One of the most overwhelming topics, when you think about adulthood, is being responsible -and thinking about being responsible isn’t enough. Without any action, things can spiral out of control fast. If you want to be responsible, you’re actually going need to need a plan. Running away from your responsibilities won’t change the fact that they exist, so you’re better off taking control of the inevitable and getting things in order.

You need to map things out. You have to identify the where (where is the money), the when (when is the bill due), and the how (how do I manage everything regardless of my current resources.)

  1. How do I pay my rent?
  2. Is my car payment more important then my utilities?
  3. How am I going to fit food into this pay period?

I know this can really get overwhelming.

Here are a few of the tips I use to stay on top of “adulting”- I mean I can’t get caught slipping 😉

Start: GO OLD SCHOOL AND WRITE IT DOWN:

Start with getting a Budget/Bills book. This doesn’t have to be anything fancy either.  Just something you can write in and keep track of past bills, future plans, goals, income etc.

BUT WHY?

Writing down, tracking, or journaling (whatever term you like to use) works for me because I am able to physically see my progress. It’s awesome when referring back to notes and past bills that are now crossed out (paid off). I think I literally write out / review my bills weekly, if not more. It really has to become apart of your routine. Like just as important as brushing your teeth important.

If you are a little bit more organized and better at keeping track of things, you can try making a spreadsheet. It’s really up to you. The goal is to do whatever works best for you so you stay consistent.

MY PROCESS

1st Write down everything and I mean everything. –Rent – Gas & Electric- Car Payment- Car Insurance- Gasoline- Cable- Cell Phone- Home Phone- Internet- Water Bill- Credit Cards- Hair cuts- Hair styles- Subscriptions- Student Loans- Takeout- Daycare- Entertainment- Household Supplies- Toiletries and whatever else you can think of.

2nd List all sources of income. Fulltime after taxes- side hustles (Babysitting, Uber, Lyfe, Hair braiding etc)- Seasonal work- Overtime.

3rd Total your monthly expense and income. If the expense is more then the income, its time to do inventory. Start thinking about what’s important to you and what your goal are. Really have a long talk with yourself about what is important to you and start making some cuts.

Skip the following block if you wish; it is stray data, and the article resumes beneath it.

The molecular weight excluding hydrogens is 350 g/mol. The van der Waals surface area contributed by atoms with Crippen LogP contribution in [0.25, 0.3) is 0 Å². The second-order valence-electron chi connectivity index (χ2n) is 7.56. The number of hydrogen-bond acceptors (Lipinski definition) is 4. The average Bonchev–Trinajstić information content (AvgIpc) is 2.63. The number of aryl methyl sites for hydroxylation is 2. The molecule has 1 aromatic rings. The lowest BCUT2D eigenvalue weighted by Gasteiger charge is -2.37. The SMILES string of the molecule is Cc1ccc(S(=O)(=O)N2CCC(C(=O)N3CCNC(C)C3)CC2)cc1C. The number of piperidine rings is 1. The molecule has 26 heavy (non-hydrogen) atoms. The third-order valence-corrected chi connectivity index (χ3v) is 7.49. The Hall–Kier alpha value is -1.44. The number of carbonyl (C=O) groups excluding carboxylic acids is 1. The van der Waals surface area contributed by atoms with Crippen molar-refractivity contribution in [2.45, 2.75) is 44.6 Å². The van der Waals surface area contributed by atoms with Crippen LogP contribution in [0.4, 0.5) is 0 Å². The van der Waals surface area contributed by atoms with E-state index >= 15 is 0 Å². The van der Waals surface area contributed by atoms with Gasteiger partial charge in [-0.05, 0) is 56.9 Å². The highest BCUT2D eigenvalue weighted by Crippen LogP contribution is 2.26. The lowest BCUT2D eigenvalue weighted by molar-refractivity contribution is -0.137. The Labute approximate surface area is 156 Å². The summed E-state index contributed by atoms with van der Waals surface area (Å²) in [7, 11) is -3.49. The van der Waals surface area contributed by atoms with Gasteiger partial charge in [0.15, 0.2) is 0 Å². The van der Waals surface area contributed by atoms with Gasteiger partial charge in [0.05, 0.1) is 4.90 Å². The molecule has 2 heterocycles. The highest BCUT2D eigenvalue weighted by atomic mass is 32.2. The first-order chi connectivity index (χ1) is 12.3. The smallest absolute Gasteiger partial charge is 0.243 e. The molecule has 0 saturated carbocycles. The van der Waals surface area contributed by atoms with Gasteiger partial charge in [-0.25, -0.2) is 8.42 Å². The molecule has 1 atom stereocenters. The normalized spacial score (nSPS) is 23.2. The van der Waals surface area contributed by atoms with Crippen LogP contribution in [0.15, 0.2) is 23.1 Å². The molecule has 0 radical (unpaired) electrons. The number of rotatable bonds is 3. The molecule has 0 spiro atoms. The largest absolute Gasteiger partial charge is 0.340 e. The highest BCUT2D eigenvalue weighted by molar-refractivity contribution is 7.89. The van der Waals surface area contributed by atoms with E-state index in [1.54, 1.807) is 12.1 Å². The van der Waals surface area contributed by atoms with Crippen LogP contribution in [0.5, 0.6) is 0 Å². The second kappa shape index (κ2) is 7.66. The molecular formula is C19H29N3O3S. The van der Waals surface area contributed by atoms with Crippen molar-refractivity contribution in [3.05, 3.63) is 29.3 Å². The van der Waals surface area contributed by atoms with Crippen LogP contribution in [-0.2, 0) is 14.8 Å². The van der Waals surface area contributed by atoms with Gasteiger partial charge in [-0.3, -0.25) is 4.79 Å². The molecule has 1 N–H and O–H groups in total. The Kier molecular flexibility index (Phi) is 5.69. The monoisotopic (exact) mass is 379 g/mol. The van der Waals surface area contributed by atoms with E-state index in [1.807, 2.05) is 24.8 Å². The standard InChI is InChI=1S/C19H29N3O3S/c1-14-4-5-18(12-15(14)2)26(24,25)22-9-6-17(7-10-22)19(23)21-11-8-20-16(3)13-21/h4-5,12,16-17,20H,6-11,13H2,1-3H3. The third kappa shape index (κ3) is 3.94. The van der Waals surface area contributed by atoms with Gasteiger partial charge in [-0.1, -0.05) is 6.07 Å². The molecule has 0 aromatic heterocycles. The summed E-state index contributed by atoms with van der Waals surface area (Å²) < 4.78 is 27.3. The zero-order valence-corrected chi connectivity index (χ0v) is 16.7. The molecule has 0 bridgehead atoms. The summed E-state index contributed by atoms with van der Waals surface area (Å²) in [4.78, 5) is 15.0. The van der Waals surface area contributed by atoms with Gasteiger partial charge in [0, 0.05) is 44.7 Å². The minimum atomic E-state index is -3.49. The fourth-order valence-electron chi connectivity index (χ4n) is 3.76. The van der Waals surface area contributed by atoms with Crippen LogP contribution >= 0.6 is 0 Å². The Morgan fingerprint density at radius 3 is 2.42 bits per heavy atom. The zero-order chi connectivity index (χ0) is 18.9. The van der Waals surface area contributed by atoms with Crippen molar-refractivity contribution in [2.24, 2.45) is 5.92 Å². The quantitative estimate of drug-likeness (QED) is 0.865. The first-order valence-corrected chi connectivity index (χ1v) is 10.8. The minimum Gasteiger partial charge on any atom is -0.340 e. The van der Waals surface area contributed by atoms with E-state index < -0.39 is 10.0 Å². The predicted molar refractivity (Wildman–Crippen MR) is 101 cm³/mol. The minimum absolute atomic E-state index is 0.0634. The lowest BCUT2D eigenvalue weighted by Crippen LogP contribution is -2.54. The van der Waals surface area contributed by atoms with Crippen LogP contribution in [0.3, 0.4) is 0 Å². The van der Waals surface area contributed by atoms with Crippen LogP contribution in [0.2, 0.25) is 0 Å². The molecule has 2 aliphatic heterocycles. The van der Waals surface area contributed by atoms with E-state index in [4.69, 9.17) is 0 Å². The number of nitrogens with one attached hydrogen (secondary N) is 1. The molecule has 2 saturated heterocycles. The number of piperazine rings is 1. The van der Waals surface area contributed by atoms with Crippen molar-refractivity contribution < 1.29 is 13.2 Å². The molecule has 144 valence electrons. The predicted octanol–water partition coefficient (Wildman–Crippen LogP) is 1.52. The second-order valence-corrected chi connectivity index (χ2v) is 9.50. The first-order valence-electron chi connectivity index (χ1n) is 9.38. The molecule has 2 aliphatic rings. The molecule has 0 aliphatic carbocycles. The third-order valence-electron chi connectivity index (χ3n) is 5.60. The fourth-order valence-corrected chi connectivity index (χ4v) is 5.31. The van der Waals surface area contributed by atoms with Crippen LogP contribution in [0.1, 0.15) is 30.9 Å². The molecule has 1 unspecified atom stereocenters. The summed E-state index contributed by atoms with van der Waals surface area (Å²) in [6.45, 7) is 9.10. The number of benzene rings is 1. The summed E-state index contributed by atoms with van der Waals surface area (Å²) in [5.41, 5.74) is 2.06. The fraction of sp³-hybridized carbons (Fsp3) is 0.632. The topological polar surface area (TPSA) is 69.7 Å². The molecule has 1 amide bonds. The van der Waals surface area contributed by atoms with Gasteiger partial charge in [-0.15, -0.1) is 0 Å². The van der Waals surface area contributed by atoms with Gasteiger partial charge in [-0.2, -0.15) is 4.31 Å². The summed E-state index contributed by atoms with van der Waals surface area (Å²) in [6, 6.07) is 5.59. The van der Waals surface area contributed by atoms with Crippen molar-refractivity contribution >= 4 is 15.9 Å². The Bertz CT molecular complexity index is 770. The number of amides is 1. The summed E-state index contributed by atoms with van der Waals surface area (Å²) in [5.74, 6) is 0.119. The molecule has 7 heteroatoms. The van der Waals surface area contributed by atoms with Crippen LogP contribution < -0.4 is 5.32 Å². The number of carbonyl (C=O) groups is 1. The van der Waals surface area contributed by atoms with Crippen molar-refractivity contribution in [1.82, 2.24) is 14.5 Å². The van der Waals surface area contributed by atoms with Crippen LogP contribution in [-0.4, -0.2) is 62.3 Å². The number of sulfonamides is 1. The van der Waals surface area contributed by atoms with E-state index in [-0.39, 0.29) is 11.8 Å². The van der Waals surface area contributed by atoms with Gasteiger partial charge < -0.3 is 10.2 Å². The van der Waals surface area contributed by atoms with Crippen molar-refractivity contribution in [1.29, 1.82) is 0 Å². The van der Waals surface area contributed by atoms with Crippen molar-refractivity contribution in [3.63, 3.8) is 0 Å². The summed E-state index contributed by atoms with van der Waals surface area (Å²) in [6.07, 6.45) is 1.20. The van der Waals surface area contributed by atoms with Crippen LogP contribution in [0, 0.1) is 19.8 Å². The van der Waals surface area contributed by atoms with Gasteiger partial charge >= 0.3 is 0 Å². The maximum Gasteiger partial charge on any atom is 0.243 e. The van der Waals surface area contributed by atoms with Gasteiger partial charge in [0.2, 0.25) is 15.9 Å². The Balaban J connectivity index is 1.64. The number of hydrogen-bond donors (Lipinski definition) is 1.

WHERE TO CUT COSTS

I suggest starting with your cable and internet. Cable TV is way to expensive!!!! CUT IT NOW!… You don’t need it and there’s nothing but repeats on away (HAHA these are the things I told myself). Seriously though, you are paying $100 a month (maybe more) for cable services. Maybe you should consider streaming tv. When I got rid of the cable in my house, I didn’t even notice. There are so many options now:

Netflix– $8.99 per month

Amazon Video– 8.99 per month (but included if you have prime)

Sling TV– from $20 per month

Hulu-5.99 per month

Youtube TV– from $35 per month

SETtv Now– $20 per month.

The list goes on. Nowadays, all you really need is internet. Another trick to saving money with the cable company is buying your own modem and router. The cable company charges you $10 a month to “lease” theirs. Let’s do the math. Say you’ve had cable internet for 5 years that’s $10 a month time 12 month times for 5 years which equals $600 and that’s not including the monthly bill. This is just to LEASE a box. WOW! Right? So making an initial investment of $125-$200 in the beginning can save you $400 instantly.

Cable is just the start. We live in a competitive world so there’s no need to be overpaying for anything.

  • CELL PHONE: Look at your cell phone bill, maybe consider prepaid.
  • CAR INSURANCE: Shop around for a lower car insurance rate.
  • CREDIT CARDS: Try consolidating your credit cards.

Cut out anything that is not essential to your daily living.

4th Set a goal for yourself. Where do you want to be? Why do you even need a budget? Are you trying to just free up money? Are you trying to get out of debt? Are you trying to make a big purchase? These are just a few things you should ask yourself.

Write it down in your book, and Look at it everyday!

Another thing to consider is to map out your pay periods with your biggest expenses.

Example: If your rent is $1000 a month and you are a paid biweekly you may want to try paying it biweekly ($500 per paid) along with your car payment and with any other large expense. Divvy your smaller bills up according to the due date.

Keep in Mind! With all this mapping and downsizing, you still have to treat yourself. Set a side $20 to do something nice for yourself: a meal out, maybe a movie or a manicure.

It’s really a necessary on your journey to financial control and helps motivate you to maintain your goals and not get BURNED OUT! But DO NOT OVERSPEND!!

In short:

  1. Write down everything.
  2. Do inventory.
  3. Think about what’s important.
  4. Set your goals.
  5. Track your progress.
  6. Treat yourself.
  7. Do not get discourage.

It may take a few months beore you see the light at the end of the tunnel, but I promise things will get better if you stay focused and stick to your personal budget!

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